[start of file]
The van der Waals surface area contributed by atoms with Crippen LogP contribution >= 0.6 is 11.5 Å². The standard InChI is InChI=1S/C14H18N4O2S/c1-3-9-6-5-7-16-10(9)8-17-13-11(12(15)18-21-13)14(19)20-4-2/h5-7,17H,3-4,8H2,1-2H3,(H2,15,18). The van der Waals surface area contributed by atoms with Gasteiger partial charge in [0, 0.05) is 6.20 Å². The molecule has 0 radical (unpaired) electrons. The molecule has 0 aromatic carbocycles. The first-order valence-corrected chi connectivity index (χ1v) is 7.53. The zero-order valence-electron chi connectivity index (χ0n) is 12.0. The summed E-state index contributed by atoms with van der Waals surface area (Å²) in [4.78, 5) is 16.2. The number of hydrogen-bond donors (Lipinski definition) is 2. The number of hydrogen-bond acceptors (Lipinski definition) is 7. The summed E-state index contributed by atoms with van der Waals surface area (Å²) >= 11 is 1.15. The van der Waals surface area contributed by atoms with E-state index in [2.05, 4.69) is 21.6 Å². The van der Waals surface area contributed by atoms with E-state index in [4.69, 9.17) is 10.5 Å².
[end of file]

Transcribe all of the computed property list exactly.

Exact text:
The van der Waals surface area contributed by atoms with Crippen LogP contribution >= 0.6 is 11.5 Å². The standard InChI is InChI=1S/C14H18N4O2S/c1-3-9-6-5-7-16-10(9)8-17-13-11(12(15)18-21-13)14(19)20-4-2/h5-7,17H,3-4,8H2,1-2H3,(H2,15,18). The van der Waals surface area contributed by atoms with Gasteiger partial charge in [0, 0.05) is 6.20 Å². The molecule has 0 radical (unpaired) electrons. The molecule has 0 aromatic carbocycles. The first-order valence-corrected chi connectivity index (χ1v) is 7.53. The zero-order valence-electron chi connectivity index (χ0n) is 12.0. The summed E-state index contributed by atoms with van der Waals surface area (Å²) in [4.78, 5) is 16.2. The number of hydrogen-bond donors (Lipinski definition) is 2. The number of hydrogen-bond acceptors (Lipinski definition) is 7. The summed E-state index contributed by atoms with van der Waals surface area (Å²) >= 11 is 1.15. The van der Waals surface area contributed by atoms with E-state index in [2.05, 4.69) is 21.6 Å². The van der Waals surface area contributed by atoms with E-state index in [4.69, 9.17) is 10.5 Å².